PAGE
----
There is the additional problem of fatigue. The apparent intensity of the wind seems to be greater when it can also be heard. Constant and especially gusty wind noise over a long period of time can create considerable fatigue, which if not corrected can reduce the enjoyment of an activity and can even turn to irritation. Worse, fatigue can also be a contributing factor in creating misjudgments and accidents. Some children are quite susceptible to wind induced noise in the ear.
For the most part, this is a problem people have learned to live with. Mechanical devices such as ear plugs and ear muffs are designed to protect the ear against very loud machinery noises. By their very nature they are not completely sound permeable but contain a considerable amount of sound resistant material.
Heavy duty earmuffs, that are primarily designed to warm the ears, generally handle wind noise abatement as a secondary feature. For instance, Geiser, U.S. Pat. No. 4,582,374, provides for open ventilator holes drilled or cast through an otherwise solid, heat insulated protecting case. The uncovered holes are exposed to the windstream alongside the head (such as during skiing); and because they are open and uncovered to the outside, each hole becomes a wind noise generator. Such heavy duty earmuffs are uncomfortable to wear in the summer.
Simpler, more traditional ear cover paraphernalia include wool caps, flat earmuffs, and headbands which pass over and press on the ear flange. By necessity, they must be somewhat snug in order to keep out the wind. The popularity of these apparel notwithstanding, many people do not like their ears pressed against their heads and prefer to go without protection.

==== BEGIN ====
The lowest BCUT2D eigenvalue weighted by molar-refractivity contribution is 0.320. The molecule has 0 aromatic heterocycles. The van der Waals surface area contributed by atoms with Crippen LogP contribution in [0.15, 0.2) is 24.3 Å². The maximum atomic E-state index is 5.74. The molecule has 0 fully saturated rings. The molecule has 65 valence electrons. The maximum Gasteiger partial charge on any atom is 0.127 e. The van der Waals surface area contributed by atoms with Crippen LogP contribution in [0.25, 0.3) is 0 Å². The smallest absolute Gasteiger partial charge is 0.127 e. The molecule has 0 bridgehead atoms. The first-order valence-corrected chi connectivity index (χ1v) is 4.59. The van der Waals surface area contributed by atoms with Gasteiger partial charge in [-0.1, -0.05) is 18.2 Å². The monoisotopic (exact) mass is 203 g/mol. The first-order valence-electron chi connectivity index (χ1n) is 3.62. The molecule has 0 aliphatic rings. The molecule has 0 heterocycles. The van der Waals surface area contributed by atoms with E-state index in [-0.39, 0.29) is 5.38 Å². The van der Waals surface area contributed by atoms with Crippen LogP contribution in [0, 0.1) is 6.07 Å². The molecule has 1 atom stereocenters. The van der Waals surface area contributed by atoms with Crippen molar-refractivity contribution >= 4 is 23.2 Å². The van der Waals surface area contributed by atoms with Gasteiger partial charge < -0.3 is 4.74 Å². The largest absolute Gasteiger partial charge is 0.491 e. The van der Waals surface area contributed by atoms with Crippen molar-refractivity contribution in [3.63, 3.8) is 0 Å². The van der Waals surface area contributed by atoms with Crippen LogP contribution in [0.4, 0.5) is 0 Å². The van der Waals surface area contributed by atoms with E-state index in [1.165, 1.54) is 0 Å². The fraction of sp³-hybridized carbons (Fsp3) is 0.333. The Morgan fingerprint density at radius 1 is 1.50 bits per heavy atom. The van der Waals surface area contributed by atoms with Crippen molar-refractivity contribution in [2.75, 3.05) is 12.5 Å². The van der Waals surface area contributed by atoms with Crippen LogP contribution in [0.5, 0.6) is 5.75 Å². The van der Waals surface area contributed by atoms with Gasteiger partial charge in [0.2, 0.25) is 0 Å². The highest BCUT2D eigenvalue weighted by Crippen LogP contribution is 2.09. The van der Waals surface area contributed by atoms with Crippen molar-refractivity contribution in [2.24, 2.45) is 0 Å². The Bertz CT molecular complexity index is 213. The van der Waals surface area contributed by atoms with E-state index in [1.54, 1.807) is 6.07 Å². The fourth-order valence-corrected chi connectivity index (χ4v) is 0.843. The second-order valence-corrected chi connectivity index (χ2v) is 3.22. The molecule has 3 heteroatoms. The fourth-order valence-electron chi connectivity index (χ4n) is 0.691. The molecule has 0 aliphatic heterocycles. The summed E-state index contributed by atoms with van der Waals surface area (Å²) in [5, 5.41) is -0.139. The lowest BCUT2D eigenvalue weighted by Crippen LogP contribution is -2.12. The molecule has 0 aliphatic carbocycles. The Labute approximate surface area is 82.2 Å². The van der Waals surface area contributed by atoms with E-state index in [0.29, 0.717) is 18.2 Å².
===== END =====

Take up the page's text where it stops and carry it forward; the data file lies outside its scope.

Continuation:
From an aeroacoustical standpoint, depending on the surface material used, headbands and caps are fairly efficient in eliminating mid and high frequency wind noise (the blowing sound "WH") because they divert the airflow past the external ear where that specific noise is generated. But the elimination of the low frequency rumble is elusive. Heavier materials are currently being used in some common earmuffs to address this problem but the ambient high frequency sound transmission to the ear is compromised. Ironically, it is the high frequencies that allow the external ear to sense fore and aft direction of the sound source accurately, an important safety feature on the work site.
Attempts at low frequency wind noise abatement are not new. In 1954, Hayes and Cudworth* published experimental data concerning a crude windscreen design which was tested at the Acoustics Laboratory, Massachusetts Institute of Technology, under contract with the Air Force. (J. R. M. Hayes and A. L. Cudworth (1954), letters to the editor "Windscreen for the Ear" J. Acoust. Soc. Am. 26, 254-5.) The windscreen was made up of two cylindrical cups, each 23/4" diameter by 31/2" long (20 cubic inches each). The surface, made of woven nylon cloth with negligible ambient sound attenuation, was stretched over a 1/4" mesh screen matrix. Standard earphone cushions and an earphone headband provided sealed contact with the head.